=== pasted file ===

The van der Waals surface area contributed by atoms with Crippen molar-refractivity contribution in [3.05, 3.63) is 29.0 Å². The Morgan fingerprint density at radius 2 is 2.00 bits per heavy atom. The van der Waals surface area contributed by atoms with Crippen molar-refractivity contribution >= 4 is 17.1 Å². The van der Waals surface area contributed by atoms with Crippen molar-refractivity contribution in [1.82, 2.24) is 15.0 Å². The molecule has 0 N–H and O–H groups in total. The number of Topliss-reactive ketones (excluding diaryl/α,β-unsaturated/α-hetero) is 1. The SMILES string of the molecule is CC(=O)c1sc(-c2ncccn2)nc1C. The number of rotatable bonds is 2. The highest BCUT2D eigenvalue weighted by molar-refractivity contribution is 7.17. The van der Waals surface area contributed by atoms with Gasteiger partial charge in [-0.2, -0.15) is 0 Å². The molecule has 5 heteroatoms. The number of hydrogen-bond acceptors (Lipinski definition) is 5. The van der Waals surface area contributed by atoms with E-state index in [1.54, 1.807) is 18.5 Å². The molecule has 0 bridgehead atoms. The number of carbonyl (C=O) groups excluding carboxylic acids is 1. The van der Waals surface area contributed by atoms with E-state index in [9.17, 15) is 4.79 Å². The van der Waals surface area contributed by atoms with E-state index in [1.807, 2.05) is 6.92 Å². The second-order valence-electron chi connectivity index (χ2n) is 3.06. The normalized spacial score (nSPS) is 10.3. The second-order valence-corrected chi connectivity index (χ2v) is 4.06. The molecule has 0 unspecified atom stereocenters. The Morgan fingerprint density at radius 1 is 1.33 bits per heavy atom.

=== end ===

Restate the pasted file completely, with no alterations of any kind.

The van der Waals surface area contributed by atoms with Crippen molar-refractivity contribution in [3.05, 3.63) is 29.0 Å². The Morgan fingerprint density at radius 2 is 2.00 bits per heavy atom. The van der Waals surface area contributed by atoms with Crippen molar-refractivity contribution >= 4 is 17.1 Å². The van der Waals surface area contributed by atoms with Crippen molar-refractivity contribution in [1.82, 2.24) is 15.0 Å². The molecule has 0 N–H and O–H groups in total. The number of Topliss-reactive ketones (excluding diaryl/α,β-unsaturated/α-hetero) is 1. The SMILES string of the molecule is CC(=O)c1sc(-c2ncccn2)nc1C. The number of rotatable bonds is 2. The highest BCUT2D eigenvalue weighted by molar-refractivity contribution is 7.17. The van der Waals surface area contributed by atoms with Gasteiger partial charge in [-0.2, -0.15) is 0 Å². The molecule has 5 heteroatoms. The number of hydrogen-bond acceptors (Lipinski definition) is 5. The van der Waals surface area contributed by atoms with E-state index in [1.54, 1.807) is 18.5 Å². The molecule has 0 bridgehead atoms. The number of carbonyl (C=O) groups excluding carboxylic acids is 1. The van der Waals surface area contributed by atoms with E-state index in [9.17, 15) is 4.79 Å². The van der Waals surface area contributed by atoms with E-state index in [1.807, 2.05) is 6.92 Å². The second-order valence-electron chi connectivity index (χ2n) is 3.06. The normalized spacial score (nSPS) is 10.3. The second-order valence-corrected chi connectivity index (χ2v) is 4.06. The molecule has 0 unspecified atom stereocenters. The Morgan fingerprint density at radius 1 is 1.33 bits per heavy atom.